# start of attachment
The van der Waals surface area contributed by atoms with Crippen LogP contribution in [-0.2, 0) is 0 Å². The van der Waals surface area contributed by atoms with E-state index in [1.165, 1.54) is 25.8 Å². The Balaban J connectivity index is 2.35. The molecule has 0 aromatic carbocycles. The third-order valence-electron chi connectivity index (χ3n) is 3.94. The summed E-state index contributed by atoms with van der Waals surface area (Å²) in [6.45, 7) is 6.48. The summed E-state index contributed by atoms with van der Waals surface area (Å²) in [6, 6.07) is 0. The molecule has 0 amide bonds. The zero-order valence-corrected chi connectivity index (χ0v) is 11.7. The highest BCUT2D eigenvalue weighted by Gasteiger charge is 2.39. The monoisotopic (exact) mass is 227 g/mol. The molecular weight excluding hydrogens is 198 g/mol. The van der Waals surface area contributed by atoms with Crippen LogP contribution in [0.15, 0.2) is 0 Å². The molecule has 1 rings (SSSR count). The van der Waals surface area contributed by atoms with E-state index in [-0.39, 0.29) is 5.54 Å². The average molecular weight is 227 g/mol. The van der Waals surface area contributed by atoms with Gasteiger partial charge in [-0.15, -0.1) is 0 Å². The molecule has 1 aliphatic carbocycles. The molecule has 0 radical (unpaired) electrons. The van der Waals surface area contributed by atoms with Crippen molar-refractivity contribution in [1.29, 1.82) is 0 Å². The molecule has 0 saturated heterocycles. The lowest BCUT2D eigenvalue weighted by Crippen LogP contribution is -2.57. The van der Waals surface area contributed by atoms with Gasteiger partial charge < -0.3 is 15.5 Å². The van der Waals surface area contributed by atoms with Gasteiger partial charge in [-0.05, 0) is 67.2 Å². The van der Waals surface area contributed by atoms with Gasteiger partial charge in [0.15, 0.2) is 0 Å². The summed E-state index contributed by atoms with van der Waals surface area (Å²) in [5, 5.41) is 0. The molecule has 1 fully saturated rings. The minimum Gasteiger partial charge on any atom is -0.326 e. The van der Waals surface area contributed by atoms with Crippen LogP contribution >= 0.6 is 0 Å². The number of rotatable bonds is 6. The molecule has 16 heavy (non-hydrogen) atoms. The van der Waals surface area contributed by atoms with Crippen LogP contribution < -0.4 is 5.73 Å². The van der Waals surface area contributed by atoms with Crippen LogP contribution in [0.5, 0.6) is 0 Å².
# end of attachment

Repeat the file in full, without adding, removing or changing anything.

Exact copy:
The van der Waals surface area contributed by atoms with Crippen LogP contribution in [-0.2, 0) is 0 Å². The van der Waals surface area contributed by atoms with E-state index in [1.165, 1.54) is 25.8 Å². The Balaban J connectivity index is 2.35. The molecule has 0 aromatic carbocycles. The third-order valence-electron chi connectivity index (χ3n) is 3.94. The summed E-state index contributed by atoms with van der Waals surface area (Å²) in [6.45, 7) is 6.48. The summed E-state index contributed by atoms with van der Waals surface area (Å²) in [6, 6.07) is 0. The molecule has 0 amide bonds. The zero-order valence-corrected chi connectivity index (χ0v) is 11.7. The highest BCUT2D eigenvalue weighted by Gasteiger charge is 2.39. The monoisotopic (exact) mass is 227 g/mol. The molecular weight excluding hydrogens is 198 g/mol. The van der Waals surface area contributed by atoms with Crippen LogP contribution in [0.15, 0.2) is 0 Å². The molecule has 1 rings (SSSR count). The van der Waals surface area contributed by atoms with E-state index in [-0.39, 0.29) is 5.54 Å². The average molecular weight is 227 g/mol. The van der Waals surface area contributed by atoms with Gasteiger partial charge in [-0.15, -0.1) is 0 Å². The molecule has 1 aliphatic carbocycles. The molecule has 0 radical (unpaired) electrons. The van der Waals surface area contributed by atoms with Crippen molar-refractivity contribution in [1.29, 1.82) is 0 Å². The molecule has 0 saturated heterocycles. The lowest BCUT2D eigenvalue weighted by Crippen LogP contribution is -2.57. The van der Waals surface area contributed by atoms with Gasteiger partial charge < -0.3 is 15.5 Å². The van der Waals surface area contributed by atoms with Gasteiger partial charge in [-0.05, 0) is 67.2 Å². The van der Waals surface area contributed by atoms with Gasteiger partial charge in [0.15, 0.2) is 0 Å². The summed E-state index contributed by atoms with van der Waals surface area (Å²) in [5, 5.41) is 0. The molecule has 1 fully saturated rings. The minimum Gasteiger partial charge on any atom is -0.326 e. The van der Waals surface area contributed by atoms with Crippen LogP contribution >= 0.6 is 0 Å². The number of rotatable bonds is 6. The molecule has 16 heavy (non-hydrogen) atoms. The van der Waals surface area contributed by atoms with Crippen LogP contribution < -0.4 is 5.73 Å². The van der Waals surface area contributed by atoms with Crippen LogP contribution in [0.5, 0.6) is 0 Å².